# Divergence operator of higher order and intrinsic point of view

Let $\underline{u}$ be a $1$ - order tensor (say a column vector) I want to prove that :

$\underline{\operatorname{div}} \left( (\underline{\underline{\operatorname{grad}}} \, \underline{u})^T\right)= \underline{\operatorname{grad}} \, (\operatorname{div} \underline{u})$

where $\underline{\operatorname{grad}}$ is the one order gradient (the usual one) and $\underline{\underline{\operatorname{grad}}}$ is the second order gradient (it is the jacobian matrix)

I want a proof that those not involve any coordinates. Because it is easy to find a proof using for example cartesian coordinates.

Here is what I've done so far :

Since for any volume $V$ we have : $$\iiint _V \underline{\operatorname{div}} \left( (\underline{\underline{\operatorname{grad}}} \, \underline{u})^T\right) \; \mathrm{d}V = \iint_{S} (\underline{\underline{\operatorname{grad}}} \, \underline{u})^T \cdot \underline{n} \; \mathrm{d}S$$ (it it the definition of $\underline{\operatorname{div}}$) where $\underline{n}$ is the normal vector to the surface $S$ at the limit of the volume $V$.

And we can write : $$\iiint_V \underline{\operatorname{grad}} \, (\operatorname{div} \underline{u}) \; \mathrm{d}V = \iint_S (\operatorname{div} \underline{u} )\underline{n} \; \mathrm{d}S$$

Thus it is sufficient to prove that : $$\iint_{S} (\underline{\underline{\operatorname{grad}}} \, \underline{u})^T \cdot \underline{n} \; \mathrm{d}S =\iint_S (\operatorname{div} \underline{u} )\underline{n} \; \mathrm{d} S$$

The problem is that we don't have $(\underline{\underline{\operatorname{grad}}} \, \underline{u})^T \cdot \underline{n} = (\operatorname{div} \underline{u} )\underline{n}$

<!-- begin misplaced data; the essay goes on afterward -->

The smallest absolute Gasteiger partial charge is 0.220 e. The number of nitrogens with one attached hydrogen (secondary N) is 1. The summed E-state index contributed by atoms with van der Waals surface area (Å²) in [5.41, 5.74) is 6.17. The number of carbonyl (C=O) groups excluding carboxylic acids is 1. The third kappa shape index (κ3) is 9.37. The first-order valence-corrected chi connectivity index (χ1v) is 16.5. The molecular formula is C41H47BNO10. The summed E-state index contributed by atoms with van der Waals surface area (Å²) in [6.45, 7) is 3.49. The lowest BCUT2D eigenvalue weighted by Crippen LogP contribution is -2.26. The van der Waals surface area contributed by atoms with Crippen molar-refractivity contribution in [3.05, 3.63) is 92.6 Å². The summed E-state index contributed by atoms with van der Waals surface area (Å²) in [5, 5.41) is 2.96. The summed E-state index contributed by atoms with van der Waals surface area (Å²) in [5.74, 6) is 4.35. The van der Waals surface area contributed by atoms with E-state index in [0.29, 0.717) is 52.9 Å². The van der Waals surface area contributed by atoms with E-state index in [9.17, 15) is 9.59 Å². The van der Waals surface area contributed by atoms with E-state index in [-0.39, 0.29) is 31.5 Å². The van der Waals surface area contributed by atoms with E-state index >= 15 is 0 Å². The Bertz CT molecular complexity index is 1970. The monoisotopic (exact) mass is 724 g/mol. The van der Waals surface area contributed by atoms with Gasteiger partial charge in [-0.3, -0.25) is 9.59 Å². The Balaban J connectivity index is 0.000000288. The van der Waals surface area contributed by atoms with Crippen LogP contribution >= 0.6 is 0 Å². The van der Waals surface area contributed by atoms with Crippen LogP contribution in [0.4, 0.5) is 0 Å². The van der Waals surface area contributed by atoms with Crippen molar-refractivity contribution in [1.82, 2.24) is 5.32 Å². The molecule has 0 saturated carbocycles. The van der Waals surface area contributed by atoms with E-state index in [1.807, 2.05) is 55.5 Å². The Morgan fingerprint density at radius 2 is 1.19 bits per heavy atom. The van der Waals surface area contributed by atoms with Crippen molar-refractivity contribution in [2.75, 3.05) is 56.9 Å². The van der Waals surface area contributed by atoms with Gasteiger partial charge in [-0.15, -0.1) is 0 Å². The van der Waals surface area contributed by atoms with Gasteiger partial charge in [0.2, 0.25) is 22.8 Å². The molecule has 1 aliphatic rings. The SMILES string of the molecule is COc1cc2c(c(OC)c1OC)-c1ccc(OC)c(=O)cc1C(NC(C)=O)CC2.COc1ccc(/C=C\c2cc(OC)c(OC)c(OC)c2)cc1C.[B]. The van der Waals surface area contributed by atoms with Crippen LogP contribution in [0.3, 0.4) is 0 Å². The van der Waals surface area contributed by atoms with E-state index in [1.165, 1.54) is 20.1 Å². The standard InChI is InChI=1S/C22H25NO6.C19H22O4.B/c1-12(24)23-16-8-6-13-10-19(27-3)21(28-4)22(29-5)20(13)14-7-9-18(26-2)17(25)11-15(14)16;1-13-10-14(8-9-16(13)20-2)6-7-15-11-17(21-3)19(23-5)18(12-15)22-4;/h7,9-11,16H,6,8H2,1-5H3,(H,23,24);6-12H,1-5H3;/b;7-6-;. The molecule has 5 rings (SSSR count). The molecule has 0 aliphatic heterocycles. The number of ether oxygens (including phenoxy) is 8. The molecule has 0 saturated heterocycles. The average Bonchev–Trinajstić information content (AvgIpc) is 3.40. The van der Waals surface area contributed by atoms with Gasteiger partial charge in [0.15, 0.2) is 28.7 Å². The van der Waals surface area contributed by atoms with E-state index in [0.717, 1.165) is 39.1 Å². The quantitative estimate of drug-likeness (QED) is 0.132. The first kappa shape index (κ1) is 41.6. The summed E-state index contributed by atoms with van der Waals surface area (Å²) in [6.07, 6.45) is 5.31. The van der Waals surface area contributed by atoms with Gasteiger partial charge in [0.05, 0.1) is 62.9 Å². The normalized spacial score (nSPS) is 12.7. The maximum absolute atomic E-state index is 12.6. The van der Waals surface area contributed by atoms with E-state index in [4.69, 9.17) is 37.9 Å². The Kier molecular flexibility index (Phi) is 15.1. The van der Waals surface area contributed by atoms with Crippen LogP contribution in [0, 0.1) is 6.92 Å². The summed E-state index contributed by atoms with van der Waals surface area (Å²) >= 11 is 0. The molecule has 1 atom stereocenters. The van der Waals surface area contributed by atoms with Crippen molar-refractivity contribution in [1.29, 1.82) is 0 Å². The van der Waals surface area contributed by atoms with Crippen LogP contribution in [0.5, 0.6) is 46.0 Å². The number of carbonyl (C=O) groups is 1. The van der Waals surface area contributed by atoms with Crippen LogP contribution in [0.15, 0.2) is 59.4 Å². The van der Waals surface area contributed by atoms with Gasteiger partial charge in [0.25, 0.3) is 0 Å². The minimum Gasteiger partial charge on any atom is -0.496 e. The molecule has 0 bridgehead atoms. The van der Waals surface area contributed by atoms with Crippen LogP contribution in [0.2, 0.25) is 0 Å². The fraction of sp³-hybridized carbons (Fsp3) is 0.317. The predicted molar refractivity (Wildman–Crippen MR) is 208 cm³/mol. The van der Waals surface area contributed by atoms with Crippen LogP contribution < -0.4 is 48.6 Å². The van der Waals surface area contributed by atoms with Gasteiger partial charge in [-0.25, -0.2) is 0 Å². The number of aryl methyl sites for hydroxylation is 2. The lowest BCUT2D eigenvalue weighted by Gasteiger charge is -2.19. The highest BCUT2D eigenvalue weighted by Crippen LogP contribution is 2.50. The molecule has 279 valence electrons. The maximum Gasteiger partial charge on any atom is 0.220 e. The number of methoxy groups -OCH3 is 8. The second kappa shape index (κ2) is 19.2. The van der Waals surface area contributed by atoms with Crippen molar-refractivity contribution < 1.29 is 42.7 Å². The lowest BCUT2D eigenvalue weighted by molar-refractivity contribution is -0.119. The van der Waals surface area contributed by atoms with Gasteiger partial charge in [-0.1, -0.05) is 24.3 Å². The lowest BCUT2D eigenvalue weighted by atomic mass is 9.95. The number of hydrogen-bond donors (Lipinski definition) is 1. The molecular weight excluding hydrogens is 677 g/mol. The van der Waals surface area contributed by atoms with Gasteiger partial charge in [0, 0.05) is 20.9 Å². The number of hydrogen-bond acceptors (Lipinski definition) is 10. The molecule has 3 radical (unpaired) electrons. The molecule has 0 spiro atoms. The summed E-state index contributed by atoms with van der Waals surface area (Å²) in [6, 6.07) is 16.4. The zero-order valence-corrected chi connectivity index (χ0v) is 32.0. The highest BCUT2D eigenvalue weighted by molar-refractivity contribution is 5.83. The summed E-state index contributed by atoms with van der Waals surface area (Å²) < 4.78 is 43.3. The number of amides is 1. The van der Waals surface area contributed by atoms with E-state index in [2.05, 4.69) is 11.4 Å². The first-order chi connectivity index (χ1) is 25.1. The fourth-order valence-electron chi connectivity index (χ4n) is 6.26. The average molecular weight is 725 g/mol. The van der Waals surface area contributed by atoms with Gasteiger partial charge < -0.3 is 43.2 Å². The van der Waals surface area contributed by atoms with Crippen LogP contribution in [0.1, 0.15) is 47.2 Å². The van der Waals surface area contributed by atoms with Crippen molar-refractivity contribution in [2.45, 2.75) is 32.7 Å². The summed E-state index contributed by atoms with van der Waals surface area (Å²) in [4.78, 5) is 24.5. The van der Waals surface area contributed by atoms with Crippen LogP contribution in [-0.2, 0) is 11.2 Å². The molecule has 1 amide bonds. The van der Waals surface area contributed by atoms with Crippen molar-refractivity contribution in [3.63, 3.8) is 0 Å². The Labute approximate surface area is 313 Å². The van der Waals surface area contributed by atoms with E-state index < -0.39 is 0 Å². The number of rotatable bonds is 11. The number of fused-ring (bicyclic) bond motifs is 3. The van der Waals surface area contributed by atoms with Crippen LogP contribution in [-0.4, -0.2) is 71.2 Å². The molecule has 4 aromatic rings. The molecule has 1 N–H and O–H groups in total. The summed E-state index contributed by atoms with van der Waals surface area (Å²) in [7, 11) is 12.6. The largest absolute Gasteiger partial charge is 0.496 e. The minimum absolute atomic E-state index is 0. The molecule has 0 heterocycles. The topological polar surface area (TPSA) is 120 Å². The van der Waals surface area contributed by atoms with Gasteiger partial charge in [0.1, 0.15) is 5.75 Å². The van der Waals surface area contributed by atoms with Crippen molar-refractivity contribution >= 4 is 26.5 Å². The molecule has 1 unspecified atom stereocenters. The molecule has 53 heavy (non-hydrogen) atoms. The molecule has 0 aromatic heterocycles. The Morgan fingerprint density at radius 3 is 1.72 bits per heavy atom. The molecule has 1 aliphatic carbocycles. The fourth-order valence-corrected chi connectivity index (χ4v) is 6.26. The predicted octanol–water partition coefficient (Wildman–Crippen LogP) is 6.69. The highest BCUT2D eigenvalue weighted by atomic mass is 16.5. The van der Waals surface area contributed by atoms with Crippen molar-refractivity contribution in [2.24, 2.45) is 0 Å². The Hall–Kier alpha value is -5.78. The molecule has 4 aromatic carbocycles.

So how can I finish the proof ?

If you need details, please tell me.

Thank you.

• weird notation. what do you mean by underlined divergence? since you also use the non-underlined divergence operator there seems to be a difference... – Max Dec 7 '15 at 14:25
• Yes there is a difference, the notations are the one used in continuum mechanics (in France), the usual divergence is not underlined and is applicated on vectors (tensors of order $1$) but the underlined divergence is applicated on matrices (tensors of order $2$) and is the vector defined by the divergenc theorem (the first equality) – M.LTA Dec 7 '15 at 14:42
• Do you have a coordinate-free definition of the double-underlined grad and the underlined div? – Justpassingby Dec 18 '15 at 10:13
• @Justpassingby It is a really good question. A coordinate free definition of the underlined div is given by $\iiint_V \underline{\operatorname{div}} (\underline{u}) \, \mathrm{d}V = \iint_{S}\underline{u} \cdot \underline{n} \, \mathrm{d}S$ For the double underlined gradient you can see it as the differential of $\underline{u}$ seen as a linear map of $\mathbb{R}^3$ – M.LTA Dec 20 '15 at 19:29

This calculation is done component wise, so it isn't most elegant way to show the fact. I would like to see more general approach (This probably needs that the metric tensor is taken account. Or we could switch formalism to k-forms).

Let $A$ be matrix valued function. The i th component of $div(A)$ is given by

$$div(A)_i = \sum_j \partial_j A_{ij}$$

and the ij component of gradient of vector function $u$ is

$$grad(u)_{ij} = \partial_j u_i.$$

So the transpose of gradient is $$(grad(u)^{\top})_{ij} = \partial_i u_j.$$

Now, evaluating i th component the left hand side gives:

$$div(grad(u)^{\top})_i = \sum_j \partial_j \partial_i u_j = \partial_i( \sum_j \partial_j u_j ) = \partial_i(div(u)),$$ where we have assumed that $u$ is smooth enough. Now, the i th component of gradient of scalar function f is given by

$$grad(f)_i = \partial_i f.$$

And we notice that $\partial_i (div(u)) = grad(div(u))_i$ and thus

$$div(grad(u)^{\top})_i = grad(div(u))_i$$ so $$div(grad(u)^{\top}) = grad(div(u))$$.

• Well, I also proved it this way but this is component wise like you said so it does not really interest me, sorry. But still you wrote a proof... – M.LTA Dec 20 '15 at 19:23